A photographic look at the new iPad’s warmer Retina display, increased size and tweaked shape

A photographic look at the new iPad’s warmer Retina display, increased size and tweaked shape

The new iPad has arrived at TNW and we will be bringing you ongoing coverage of the new Apple tablet throughout the week. There aren’t many physical differences between this year’s model and the iPad 2, but we did highlight some of them for you here. We will have an in-depth review of Apple’s latest effort, but not before we’ve spent some quality time with it.

One of the first new details that we noticed about the new iPad was its screen color temperature, which is significantly warmer than the iPad 2’s. This has the effect of making it appear slightly dimmer than the older iPad’s display, but it isn’t, just a bit more on the warm side of the tonal range. This is a nice improvement, as far as I’m concerned, as I’ve always preferred a warmer tone to my displays.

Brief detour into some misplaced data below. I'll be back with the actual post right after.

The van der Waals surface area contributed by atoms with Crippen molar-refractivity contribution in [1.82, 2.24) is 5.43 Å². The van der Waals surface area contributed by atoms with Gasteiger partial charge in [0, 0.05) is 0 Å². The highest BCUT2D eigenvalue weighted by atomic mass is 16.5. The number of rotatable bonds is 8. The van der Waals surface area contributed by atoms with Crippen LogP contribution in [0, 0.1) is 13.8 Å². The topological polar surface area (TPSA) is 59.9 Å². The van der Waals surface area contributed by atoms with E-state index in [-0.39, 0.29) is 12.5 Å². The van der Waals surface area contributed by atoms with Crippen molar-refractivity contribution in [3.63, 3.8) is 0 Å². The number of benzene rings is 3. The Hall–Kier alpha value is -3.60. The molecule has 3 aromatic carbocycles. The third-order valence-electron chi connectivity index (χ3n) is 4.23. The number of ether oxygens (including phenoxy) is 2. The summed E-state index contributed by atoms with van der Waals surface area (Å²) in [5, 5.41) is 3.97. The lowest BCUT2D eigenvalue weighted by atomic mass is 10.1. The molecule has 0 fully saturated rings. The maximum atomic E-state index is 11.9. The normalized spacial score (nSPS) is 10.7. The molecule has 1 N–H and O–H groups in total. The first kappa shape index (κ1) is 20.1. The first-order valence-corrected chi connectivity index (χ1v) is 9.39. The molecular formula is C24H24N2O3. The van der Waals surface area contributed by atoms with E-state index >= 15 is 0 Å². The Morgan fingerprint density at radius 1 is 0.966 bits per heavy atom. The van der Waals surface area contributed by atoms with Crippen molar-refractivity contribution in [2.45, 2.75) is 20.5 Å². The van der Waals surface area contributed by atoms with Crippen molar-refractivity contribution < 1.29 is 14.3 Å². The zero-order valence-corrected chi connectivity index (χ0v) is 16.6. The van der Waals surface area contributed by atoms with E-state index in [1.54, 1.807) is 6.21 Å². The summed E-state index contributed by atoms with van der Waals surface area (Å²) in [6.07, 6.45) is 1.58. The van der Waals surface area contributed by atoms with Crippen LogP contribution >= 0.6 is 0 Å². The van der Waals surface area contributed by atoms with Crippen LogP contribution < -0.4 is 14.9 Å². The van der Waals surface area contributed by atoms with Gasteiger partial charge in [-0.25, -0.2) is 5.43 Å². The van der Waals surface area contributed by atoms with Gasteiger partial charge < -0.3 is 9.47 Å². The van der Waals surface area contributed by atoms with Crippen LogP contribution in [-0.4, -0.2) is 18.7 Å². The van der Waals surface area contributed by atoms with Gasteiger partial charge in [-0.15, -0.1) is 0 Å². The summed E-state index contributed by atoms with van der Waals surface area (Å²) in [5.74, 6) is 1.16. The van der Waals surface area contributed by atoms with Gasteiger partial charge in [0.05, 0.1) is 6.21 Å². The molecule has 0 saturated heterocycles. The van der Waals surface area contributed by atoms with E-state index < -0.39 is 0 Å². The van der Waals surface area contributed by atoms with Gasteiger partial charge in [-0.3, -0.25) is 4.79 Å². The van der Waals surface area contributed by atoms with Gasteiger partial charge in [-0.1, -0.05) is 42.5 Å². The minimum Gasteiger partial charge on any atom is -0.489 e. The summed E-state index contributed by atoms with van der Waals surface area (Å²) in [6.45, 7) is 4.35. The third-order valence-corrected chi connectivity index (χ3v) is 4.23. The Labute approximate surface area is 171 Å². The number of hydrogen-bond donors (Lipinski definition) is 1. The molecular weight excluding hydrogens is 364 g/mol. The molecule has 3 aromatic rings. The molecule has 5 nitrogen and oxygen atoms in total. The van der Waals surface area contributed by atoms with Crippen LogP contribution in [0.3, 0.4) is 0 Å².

The screen is absolutely brilliant, one of the best displays ever on a handheld device. But we have seen it before, in the iPhone 4 and iPhone 4S. This lessens the overall ‘wow’ factor of the screen for me, but it is nevertheless an enormous improvement in screen quality over the iPad 2, especially at close viewing distances and absolutely decimates any other tablet on the market. Here is a shot of the iPad 2’s screen, on the left, alongside the new iPad on the right.

 Many of the other physical differences are harder to spot. Even in the hand, it feels very similar, although it is slightly thicker than the iPad 2. The difference, .o3 inches, isn’t perceptible until you slap them on a table and peer at them from the side. It is also slightly heavier, which is a noticeable difference if you’re holding them both, but I think it will be quickly adjusted to by most.

The increased thickness means a slightly altered slope to the rear casing of the new iPad as well. There is a steeper slope to the bullnose of the rear panel, and the curve reaches further out onto the back of the iPad, making for a slightly different grip, but only very slightly.

As we noted previously, the new iPad also comes with a slightly updated dock connector cable, with longer stress relief and a thinner cord. A nice upgrade that should help these things stop tearing apart at the ends.

That’s just a few of the observations we’ve made so far about the new iPad, but we’ll leave you with a full gallery of images to sate your list if you haven’t picked one up already.

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